Copyright Aid Forum Index
 FAQFAQ   SearchSearch   MemberlistMemberlist   UsergroupsUsergroups   RegisterRegister 
 ProfileProfile   Log in to check your private messagesLog in to check your private messages   Log inLog in   Main siteC A Main Site 

copyright and trademark on printed tshirt

 
   Copyright Aid Forum Index -> Copyright Law

Post new topic   Reply to topic    Copyright Aid Forum Index -> Copyright Law
View previous topic :: View next topic  
Author Message
coolcold
New Member
New  Member


Joined: 05 Apr 2015
Posts: 3
Location: United Kingdom

PostPosted: Sun Apr 05, 2015 11:38 pm    Post subject: copyright and trademark on printed tshirt Reply with quote

Hi

Sorry I can't post link yet so I have to use text only for now.

I am starting a tshirt business and currently making some designs to print on tshirts for sale. I wonder if I would be crossing the line for infringement or not.

I got a design that is similar to the top gun logo but replaced the word top gun with numbers such as 1990. All the colour and wings are the same.
Would this be an infringement because of the wings and colour similar to the original logo?

What about something that is closer that only replace "gun" with "dad" but uses the same colour and wings?

Would it be any problem if we specify that the design is derived from/innovated by topgun?

Do we need to add anything in the description that specify we have nothing to do with topgun? or just not mention topgun at all?

What if it is another logo that we made a similar modification or is it really a case by case basis?

If we want to use a quote in a movie, which I believe is legal if it is short, but can we say that it comes from the movie in the description or title?

Thank you for your time in advance.

Regards,
Back to top
View user's profile Send private message
AndyJ
Oracle
Oracle


Joined: 29 Jan 2010
Posts: 1522

PostPosted: Mon Apr 06, 2015 7:42 am    Post subject: Reply with quote

Hi coolcold,
The problem with the Top Gun logo is that it is both protected by copyright as an artistic work and registered as a trade mark by Paramount Films, for amongst other things use on t-shirts.

This means there are two separate types of infringement which you need to avoid. You might avoid copyright infringement by making sufficient changes, for instance by replacing the words top gun, but when it comes to trade mark infringement and passing off, the test is whether the average consumer is likely to be confused as to the original of the goods. Here's someone else's attempt at doing this which has apparently been accepted without challenge by Paramount.

Added to this is the fact that you want your customers to associate the design on your shirts with the iconic logo. So while the best strategy for avoiding infringement is to get as far away as possible from the similarity, your main purpose pushes you in the opposite direction. On that basis it's hard to provide any meaningful advice, other than maybe to get a licence from Paramount to use the real logo.

You face similar problems whenever you want to use a famous logo. Your only other alternative, assuming the licensing option is too expensive, is to look at the new parody exception. This might allow you to modify the original copyright work in a humorous way and for this to be covered by the parody exception. Also by using the logo in a jokey way (especially if the joke is at the expense of the film itself) you help to avoid trade mark infringement because it becomes more obvious that Paramount will not have authorised the use, and so customers will not be confused. However it remains a tricky balance, not least because we have no caselaw from the courts as to how they will interpret the parody exception in the real world.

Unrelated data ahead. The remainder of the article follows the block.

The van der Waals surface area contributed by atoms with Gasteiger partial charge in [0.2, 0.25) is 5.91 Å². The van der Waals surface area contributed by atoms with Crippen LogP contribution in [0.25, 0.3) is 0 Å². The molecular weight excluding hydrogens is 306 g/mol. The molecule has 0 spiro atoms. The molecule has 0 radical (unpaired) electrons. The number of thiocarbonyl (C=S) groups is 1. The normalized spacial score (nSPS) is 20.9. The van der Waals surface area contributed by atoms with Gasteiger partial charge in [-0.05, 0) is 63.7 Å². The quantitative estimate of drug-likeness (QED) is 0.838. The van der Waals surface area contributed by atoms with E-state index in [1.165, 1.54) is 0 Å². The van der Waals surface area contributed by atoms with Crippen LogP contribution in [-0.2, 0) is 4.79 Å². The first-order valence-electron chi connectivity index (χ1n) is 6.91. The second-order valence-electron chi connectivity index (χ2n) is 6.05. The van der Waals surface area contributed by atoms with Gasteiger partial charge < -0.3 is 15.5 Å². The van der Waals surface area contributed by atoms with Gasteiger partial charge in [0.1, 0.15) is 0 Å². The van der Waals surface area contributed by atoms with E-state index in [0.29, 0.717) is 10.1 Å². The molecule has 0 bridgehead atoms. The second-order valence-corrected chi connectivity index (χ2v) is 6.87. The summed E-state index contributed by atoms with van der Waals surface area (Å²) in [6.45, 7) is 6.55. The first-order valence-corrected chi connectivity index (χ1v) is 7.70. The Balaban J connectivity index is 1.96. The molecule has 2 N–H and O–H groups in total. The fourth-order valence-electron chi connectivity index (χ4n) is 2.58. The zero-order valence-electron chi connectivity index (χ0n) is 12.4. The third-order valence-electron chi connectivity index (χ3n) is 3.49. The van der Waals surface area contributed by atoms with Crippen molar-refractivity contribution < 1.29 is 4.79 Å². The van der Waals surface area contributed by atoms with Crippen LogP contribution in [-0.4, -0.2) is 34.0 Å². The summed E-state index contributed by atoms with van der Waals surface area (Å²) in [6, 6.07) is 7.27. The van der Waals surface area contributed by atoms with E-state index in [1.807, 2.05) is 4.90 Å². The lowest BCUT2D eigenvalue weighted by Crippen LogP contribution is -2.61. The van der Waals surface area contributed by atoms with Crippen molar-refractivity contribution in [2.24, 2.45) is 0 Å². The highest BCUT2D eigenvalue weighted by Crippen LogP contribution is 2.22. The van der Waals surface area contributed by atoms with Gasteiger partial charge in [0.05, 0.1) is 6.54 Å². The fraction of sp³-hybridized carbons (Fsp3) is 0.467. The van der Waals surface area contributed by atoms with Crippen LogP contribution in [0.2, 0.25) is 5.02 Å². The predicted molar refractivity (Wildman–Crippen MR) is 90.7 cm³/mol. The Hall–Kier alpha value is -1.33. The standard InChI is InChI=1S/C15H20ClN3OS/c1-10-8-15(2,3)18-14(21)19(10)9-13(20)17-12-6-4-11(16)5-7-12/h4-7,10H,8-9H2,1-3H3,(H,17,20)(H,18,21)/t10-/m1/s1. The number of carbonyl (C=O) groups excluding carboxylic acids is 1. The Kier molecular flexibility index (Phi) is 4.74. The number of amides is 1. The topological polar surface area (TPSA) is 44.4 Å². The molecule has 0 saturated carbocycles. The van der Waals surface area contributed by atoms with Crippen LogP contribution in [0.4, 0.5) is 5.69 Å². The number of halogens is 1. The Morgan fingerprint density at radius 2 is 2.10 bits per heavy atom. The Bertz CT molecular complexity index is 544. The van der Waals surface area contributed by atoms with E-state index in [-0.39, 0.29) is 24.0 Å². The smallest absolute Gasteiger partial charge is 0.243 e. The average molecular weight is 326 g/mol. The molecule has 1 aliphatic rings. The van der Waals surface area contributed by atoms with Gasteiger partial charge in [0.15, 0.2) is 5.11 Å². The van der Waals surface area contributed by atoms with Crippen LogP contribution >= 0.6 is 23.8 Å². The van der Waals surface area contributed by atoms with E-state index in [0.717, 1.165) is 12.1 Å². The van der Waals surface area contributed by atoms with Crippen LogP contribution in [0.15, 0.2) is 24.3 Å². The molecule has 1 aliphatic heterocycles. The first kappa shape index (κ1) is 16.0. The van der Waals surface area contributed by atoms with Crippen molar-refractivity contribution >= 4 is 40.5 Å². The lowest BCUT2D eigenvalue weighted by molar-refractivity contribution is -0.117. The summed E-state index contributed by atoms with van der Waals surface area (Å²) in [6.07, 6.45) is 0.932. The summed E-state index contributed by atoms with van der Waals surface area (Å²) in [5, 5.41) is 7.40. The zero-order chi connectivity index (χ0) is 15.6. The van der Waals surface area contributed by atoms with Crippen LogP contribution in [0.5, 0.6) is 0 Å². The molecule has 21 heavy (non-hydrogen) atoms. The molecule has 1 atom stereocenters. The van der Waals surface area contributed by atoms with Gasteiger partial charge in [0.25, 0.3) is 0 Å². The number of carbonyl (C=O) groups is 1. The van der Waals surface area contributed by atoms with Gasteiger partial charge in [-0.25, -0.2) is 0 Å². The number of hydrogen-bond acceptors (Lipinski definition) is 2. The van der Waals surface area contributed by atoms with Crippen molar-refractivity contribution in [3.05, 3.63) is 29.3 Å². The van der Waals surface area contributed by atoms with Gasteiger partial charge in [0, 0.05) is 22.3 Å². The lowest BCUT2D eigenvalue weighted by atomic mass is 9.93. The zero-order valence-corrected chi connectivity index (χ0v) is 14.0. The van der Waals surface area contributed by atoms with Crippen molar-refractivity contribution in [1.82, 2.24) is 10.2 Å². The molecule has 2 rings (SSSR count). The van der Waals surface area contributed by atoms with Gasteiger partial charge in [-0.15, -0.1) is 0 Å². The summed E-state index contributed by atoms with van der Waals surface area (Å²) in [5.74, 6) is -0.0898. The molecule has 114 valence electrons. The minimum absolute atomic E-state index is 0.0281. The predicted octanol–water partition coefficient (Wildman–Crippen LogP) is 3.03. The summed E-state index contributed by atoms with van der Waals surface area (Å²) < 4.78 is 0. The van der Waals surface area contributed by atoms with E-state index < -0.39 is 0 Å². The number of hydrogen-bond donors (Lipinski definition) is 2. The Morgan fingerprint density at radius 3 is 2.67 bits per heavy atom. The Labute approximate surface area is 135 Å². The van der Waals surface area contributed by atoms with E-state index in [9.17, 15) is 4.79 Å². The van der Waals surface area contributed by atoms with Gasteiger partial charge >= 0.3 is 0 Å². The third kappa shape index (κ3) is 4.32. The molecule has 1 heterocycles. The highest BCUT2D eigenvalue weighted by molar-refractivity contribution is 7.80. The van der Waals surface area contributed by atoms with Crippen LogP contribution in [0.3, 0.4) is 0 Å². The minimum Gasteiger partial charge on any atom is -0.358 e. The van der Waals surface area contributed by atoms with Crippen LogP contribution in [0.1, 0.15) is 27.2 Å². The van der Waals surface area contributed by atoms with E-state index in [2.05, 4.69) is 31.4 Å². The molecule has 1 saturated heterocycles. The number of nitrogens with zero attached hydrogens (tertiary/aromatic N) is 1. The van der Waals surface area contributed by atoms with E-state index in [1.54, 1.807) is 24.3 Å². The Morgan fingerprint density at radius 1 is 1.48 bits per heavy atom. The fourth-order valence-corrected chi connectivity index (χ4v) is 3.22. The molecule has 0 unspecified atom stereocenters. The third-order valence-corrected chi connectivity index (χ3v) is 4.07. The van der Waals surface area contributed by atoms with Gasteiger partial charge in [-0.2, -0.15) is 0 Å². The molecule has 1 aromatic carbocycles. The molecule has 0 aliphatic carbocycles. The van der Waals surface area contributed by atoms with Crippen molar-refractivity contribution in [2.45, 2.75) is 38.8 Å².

The quotation idea is somewhat easier. You may quote short snippets, and as it is a requirement of this exception to cite the source of the quote where this is reasonably practical, that allows (indeed, requires) you to mention the title of the film as part of the design on the shirt.
_________________
Advice or comment provided here is not and does not purport to be legal advice as defined by s.12 of Legal Services Act 2007
Back to top
View user's profile Send private message
coolcold
New Member
New  Member


Joined: 05 Apr 2015
Posts: 3
Location: United Kingdom

PostPosted: Thu Apr 09, 2015 7:56 pm    Post subject: Reply with quote

Hi AndyJ

Thank you for the prompt reply. I had a look at your link on someone else attempt but it appears to show top fun and the logo is totally different so I can understand why paramount accept it.

I wonder if I just have such a design and not have anything written related to topgun i.e. to stay away from the trademark, would that still be considered an infringement?

I have also seen a lot of design (google image search) that modify the design by say adding a jet to the design or changing the colour, but uses the identical logo of topgun. Is it still considered an infringement if it tries to link to topgun in the description or title? Would it differs if nothing is mentioned? Would that be considered parody thus acceptable? Or would it pass the trademark infringement but fail on the copyright?